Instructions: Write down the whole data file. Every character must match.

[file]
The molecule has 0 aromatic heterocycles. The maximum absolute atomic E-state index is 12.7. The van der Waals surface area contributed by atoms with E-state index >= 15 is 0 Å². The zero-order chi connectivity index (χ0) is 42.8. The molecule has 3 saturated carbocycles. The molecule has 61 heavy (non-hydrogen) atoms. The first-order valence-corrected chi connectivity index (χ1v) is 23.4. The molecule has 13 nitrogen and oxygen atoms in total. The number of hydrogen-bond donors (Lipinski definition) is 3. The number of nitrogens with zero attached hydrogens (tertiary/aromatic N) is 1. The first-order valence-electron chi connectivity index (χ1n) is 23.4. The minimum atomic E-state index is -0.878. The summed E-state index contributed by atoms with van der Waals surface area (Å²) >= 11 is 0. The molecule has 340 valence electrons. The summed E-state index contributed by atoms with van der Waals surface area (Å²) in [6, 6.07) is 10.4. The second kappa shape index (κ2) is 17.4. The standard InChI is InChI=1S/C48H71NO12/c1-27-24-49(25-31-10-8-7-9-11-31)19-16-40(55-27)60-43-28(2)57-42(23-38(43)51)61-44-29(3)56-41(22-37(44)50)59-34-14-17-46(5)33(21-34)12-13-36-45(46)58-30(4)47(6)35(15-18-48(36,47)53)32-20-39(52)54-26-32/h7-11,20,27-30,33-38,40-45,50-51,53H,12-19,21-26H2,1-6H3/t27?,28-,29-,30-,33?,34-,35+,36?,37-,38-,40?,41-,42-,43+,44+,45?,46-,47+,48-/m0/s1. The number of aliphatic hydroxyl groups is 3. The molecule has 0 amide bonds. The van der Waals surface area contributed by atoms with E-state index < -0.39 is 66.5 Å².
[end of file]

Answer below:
The molecule has 0 aromatic heterocycles. The maximum absolute atomic E-state index is 12.7. The van der Waals surface area contributed by atoms with E-state index >= 15 is 0 Å². The zero-order chi connectivity index (χ0) is 42.8. The molecule has 3 saturated carbocycles. The molecule has 61 heavy (non-hydrogen) atoms. The first-order valence-corrected chi connectivity index (χ1v) is 23.4. The molecule has 13 nitrogen and oxygen atoms in total. The number of hydrogen-bond donors (Lipinski definition) is 3. The number of nitrogens with zero attached hydrogens (tertiary/aromatic N) is 1. The first-order valence-electron chi connectivity index (χ1n) is 23.4. The minimum atomic E-state index is -0.878. The summed E-state index contributed by atoms with van der Waals surface area (Å²) >= 11 is 0. The molecule has 340 valence electrons. The summed E-state index contributed by atoms with van der Waals surface area (Å²) in [6, 6.07) is 10.4. The second kappa shape index (κ2) is 17.4. The standard InChI is InChI=1S/C48H71NO12/c1-27-24-49(25-31-10-8-7-9-11-31)19-16-40(55-27)60-43-28(2)57-42(23-38(43)51)61-44-29(3)56-41(22-37(44)50)59-34-14-17-46(5)33(21-34)12-13-36-45(46)58-30(4)47(6)35(15-18-48(36,47)53)32-20-39(52)54-26-32/h7-11,20,27-30,33-38,40-45,50-51,53H,12-19,21-26H2,1-6H3/t27?,28-,29-,30-,33?,34-,35+,36?,37-,38-,40?,41-,42-,43+,44+,45?,46-,47+,48-/m0/s1. The number of aliphatic hydroxyl groups is 3. The molecule has 0 amide bonds. The van der Waals surface area contributed by atoms with E-state index < -0.39 is 66.5 Å².